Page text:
Wright: I think the job description of being the Three-Eyed Raven requires you — in order to not have some kind of PTSD total trauma — to switch off a lot of your human traits, because if you were a human who was forced to live every single thing that’s ever happened in the world, your brain would fry, you’d go completely mad, and you’d just break down and stop functioning. And I think when you become the Three-Eyed Raven, it’s sort of a little bit like, the human in you has been pushed to the back and you are now a vehicle of, like, time in many ways. You are the keeper of the history of the world. And therefore, you have to be strong enough not to let it completely break you apart.

And I think that works on the flip side as well. It means that when you do see wonderful, beautiful and amazing things, you’re not standing there jumping for joy, and going, Oh, this is so lovely. You’re just responding to it, on a kind of just objective — you’re an observer to all of time, good and bad, and it’s that union, I think, that you’re not totally traumatized by it, and you’re not totally thrilled by it either. You’re just a steady keeper of history.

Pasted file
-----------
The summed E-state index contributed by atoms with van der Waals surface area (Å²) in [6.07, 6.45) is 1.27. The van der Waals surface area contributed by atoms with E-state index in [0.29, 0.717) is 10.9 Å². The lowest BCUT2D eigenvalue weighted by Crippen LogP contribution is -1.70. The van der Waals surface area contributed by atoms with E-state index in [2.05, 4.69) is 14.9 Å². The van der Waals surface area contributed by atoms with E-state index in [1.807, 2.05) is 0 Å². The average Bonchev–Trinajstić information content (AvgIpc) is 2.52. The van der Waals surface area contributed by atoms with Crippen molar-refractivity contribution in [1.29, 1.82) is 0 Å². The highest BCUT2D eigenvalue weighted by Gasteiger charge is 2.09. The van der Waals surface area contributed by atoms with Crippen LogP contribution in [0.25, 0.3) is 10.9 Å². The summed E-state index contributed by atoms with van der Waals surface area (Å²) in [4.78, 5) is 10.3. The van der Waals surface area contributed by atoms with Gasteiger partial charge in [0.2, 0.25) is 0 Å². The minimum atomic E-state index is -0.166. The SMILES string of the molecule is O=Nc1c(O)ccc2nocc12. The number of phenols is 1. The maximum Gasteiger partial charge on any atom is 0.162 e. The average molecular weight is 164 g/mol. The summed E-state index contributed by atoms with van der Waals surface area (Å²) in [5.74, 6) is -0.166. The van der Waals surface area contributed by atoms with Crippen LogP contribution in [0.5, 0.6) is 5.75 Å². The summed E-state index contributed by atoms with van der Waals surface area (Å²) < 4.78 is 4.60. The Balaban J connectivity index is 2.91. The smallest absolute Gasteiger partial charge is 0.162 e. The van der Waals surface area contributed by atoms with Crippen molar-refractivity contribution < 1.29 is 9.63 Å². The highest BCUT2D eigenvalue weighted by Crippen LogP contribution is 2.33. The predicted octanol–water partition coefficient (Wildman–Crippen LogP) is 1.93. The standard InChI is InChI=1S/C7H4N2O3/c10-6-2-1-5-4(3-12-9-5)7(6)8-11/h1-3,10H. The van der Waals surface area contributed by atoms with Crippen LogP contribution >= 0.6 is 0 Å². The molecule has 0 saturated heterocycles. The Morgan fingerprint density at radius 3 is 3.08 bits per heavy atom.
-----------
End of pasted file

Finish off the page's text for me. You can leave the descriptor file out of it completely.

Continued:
Game of Thrones - Sansa, Bran, Arya (Helen Sloan/HBO)

Both as a performer and in the mind of the character, were you glad to get back to Winterfell after all of the snowy, snowy scenes?
Wright: Yes! Yeah well actually, I’d been in a set for a little while, which was nice; I was in the cave with the Three-Eyed Raven. I was quite happy in the warm there. To come back to the — it was quite a muddy set, the Winterfell set. I was not thrilled to be honest. [Also], that set has got a lot of history for me, being the first I literally sort of stepped foot on, back in those very, very early days, and so it was emotional to be sort of properly back there, especially after all that had happened there, getting burnt down and pillaged, to then Ramsay taking it over.